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Awareness & Prevention

Sexual Assault Prevention

Sexual Assault Prevention and Response

Adapted from Reed College, Swarthmore College, and Oberlin College

If you are looking for resources or believe you or someone you know has been involved in an act of sexual misconduct or sexual assault, please scroll to the bottom of the page or click here for the more information.

Sexual misconduct prevention is a community responsibility. MICA's goal is to provide ongoing programming and training each year to create a healthy, safe, and supportive community. MICA offers programs and education about healthy relationships, consent, supporting friends, and bystander intervention.

Obtaining consent of all sexual partners is crucial in order to prevent sexualized misconduct. As a community, we all have the responsibility to respect one another in intimate settings, including those of a sexual nature. We encourage you to read this information, but especially to discuss it with your peers and other members of the community. Consent is most effective when it is understood as an ongoing practice, including the efforts we take outside of intimate situations to educate ourselves. Please visit our policy here for more information about discrimination, harassment, and sexual misconduct.

Consent to some sexual contact (such as kissing or fondling) cannot be presumed to be consent for other sexual activity (such as intercourse). A current or previous relationship is not sufficient to constitute consent. A person can withdraw consent at any time during sexual activity by expressing in words or actions that they no longer wants the act to continue, and, if that happens, the other person must stop immediately.

It is the responsibility of the person who wants to engage in a specific sexual activity to ensure that effective consent is obtained for each sexual act and over the entire course of the sexual activity. It is not an excuse that the individual responding party of sexual misconduct was intoxicated and, therefore, did not realize the incapacity of the other. Incapacitation is defined as a state in which someone cannot make rational, reasonable decisions because the individual lacks the capacity to give knowing consent (e.g., to understand the "who, what, when, where, why or how" of their sexual interaction). A person is responsible for their behavior while they are intoxicated. An intoxicated person cannot give consent to the behavior of another individual, however, an intoxicated person is responsible for their own actions.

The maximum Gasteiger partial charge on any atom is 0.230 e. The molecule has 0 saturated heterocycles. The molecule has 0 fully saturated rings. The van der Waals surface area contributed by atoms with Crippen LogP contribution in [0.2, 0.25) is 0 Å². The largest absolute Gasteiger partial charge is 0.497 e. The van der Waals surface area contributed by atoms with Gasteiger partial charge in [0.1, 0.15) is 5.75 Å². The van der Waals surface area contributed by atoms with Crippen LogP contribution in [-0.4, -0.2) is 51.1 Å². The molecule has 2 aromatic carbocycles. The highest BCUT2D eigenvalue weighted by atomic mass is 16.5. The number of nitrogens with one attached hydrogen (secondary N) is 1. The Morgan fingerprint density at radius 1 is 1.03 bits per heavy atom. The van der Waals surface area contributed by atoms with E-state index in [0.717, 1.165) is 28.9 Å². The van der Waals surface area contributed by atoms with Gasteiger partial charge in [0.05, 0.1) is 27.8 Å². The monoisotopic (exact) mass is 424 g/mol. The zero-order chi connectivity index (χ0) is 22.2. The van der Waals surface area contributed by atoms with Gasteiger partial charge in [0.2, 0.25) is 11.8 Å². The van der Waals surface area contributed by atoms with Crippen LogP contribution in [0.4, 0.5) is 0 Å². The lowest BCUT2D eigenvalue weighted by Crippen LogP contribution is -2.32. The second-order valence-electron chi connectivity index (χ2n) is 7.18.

WATCH: Understanding Consent: Cup of Tea

WATCH: Understanding Consent: Cell Phones

Understanding Consent Terminology

Effective Consent

Effective consent is informed, freely and actively given by mutually understandable words or actions that indicate a willingness to engage in mutually agreed upon sexual activity. Consent is knowing, voluntary, and clear permission. Since individuals may experience the same interaction in different ways it is the responsibility of the pursuing party (the individual who wants to engage in sexual activity) to ensure the other has consented before engaging in the activity After effective consent has been established, a person who changes their mind during the sexual activity should communicate by using words or clear action that it is their decision to no longer proceed with the activity. A verbal "no" even if it may sound indecisive or insincere should be treated as a withdrawal of consent.

Affirmative Consent

MICA encourages the utilization of affirmative consent. Affirmative consent states that the person who initiates sexual contact must receive a verbal yes (affirmative consent) from the other person before engaging in any sexual activity and that consent must be ongoing throughout the sexual encounter.

Affirmative consent makes it clear that it is the responsibility of the person who initiates sexual contact to make sure they have the verbal consent of the other person,rather than assuming that the answer is "yes" until someone says "no." Affirmative consent reduces ambiguity in sexual situations, by making it clear that the initiator of sexual contact must receive a "verbal yes" from the other person. While MICA does not have an affirmative consent policy, this is the best way to ensure a consensual sexual encounter between partners.

Resources and Help

If you believe you or someone else has been involved in an incident of sexual misconduct or sexual violence please utilize this resource guide. The information can also be found below.
Additionally, the policy can also be found at

MICA seeks to provide a safe environment for our community. Our goal is to ensure that all cases of sexual misconduct and gender-based violence are handled appropriately. More importantly, we want community members to feel safe and supported. Please use this guide as a starting point.


Last updated on June 16, 2015